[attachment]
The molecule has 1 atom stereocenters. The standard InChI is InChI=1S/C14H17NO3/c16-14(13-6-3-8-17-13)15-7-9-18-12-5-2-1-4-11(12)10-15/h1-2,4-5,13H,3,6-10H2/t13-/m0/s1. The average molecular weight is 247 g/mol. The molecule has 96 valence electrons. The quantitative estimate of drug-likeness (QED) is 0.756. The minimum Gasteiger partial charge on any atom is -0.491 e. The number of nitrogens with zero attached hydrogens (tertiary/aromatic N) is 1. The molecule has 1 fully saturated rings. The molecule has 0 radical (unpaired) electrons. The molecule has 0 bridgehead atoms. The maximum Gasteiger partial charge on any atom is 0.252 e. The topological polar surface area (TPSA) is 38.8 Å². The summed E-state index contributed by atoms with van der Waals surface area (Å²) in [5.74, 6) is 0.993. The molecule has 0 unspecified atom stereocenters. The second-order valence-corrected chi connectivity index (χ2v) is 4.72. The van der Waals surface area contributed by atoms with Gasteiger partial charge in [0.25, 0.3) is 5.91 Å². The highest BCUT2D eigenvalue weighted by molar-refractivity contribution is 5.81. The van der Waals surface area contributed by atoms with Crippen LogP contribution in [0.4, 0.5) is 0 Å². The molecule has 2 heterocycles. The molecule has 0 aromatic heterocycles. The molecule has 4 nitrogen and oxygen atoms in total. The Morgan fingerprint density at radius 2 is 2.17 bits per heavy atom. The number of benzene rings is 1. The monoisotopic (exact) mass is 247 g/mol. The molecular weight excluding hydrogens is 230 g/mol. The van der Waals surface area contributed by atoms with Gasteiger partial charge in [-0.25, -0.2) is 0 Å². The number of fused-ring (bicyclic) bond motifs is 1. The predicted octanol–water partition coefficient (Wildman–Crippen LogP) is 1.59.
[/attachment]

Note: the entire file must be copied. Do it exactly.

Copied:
The molecule has 1 atom stereocenters. The standard InChI is InChI=1S/C14H17NO3/c16-14(13-6-3-8-17-13)15-7-9-18-12-5-2-1-4-11(12)10-15/h1-2,4-5,13H,3,6-10H2/t13-/m0/s1. The average molecular weight is 247 g/mol. The molecule has 96 valence electrons. The quantitative estimate of drug-likeness (QED) is 0.756. The minimum Gasteiger partial charge on any atom is -0.491 e. The number of nitrogens with zero attached hydrogens (tertiary/aromatic N) is 1. The molecule has 1 fully saturated rings. The molecule has 0 radical (unpaired) electrons. The molecule has 0 bridgehead atoms. The maximum Gasteiger partial charge on any atom is 0.252 e. The topological polar surface area (TPSA) is 38.8 Å². The summed E-state index contributed by atoms with van der Waals surface area (Å²) in [5.74, 6) is 0.993. The molecule has 0 unspecified atom stereocenters. The second-order valence-corrected chi connectivity index (χ2v) is 4.72. The van der Waals surface area contributed by atoms with Gasteiger partial charge in [0.25, 0.3) is 5.91 Å². The highest BCUT2D eigenvalue weighted by molar-refractivity contribution is 5.81. The van der Waals surface area contributed by atoms with Crippen LogP contribution in [0.4, 0.5) is 0 Å². The molecule has 2 heterocycles. The molecule has 0 aromatic heterocycles. The molecule has 4 nitrogen and oxygen atoms in total. The Morgan fingerprint density at radius 2 is 2.17 bits per heavy atom. The number of benzene rings is 1. The monoisotopic (exact) mass is 247 g/mol. The molecular weight excluding hydrogens is 230 g/mol. The van der Waals surface area contributed by atoms with Gasteiger partial charge in [-0.25, -0.2) is 0 Å². The number of fused-ring (bicyclic) bond motifs is 1. The predicted octanol–water partition coefficient (Wildman–Crippen LogP) is 1.59.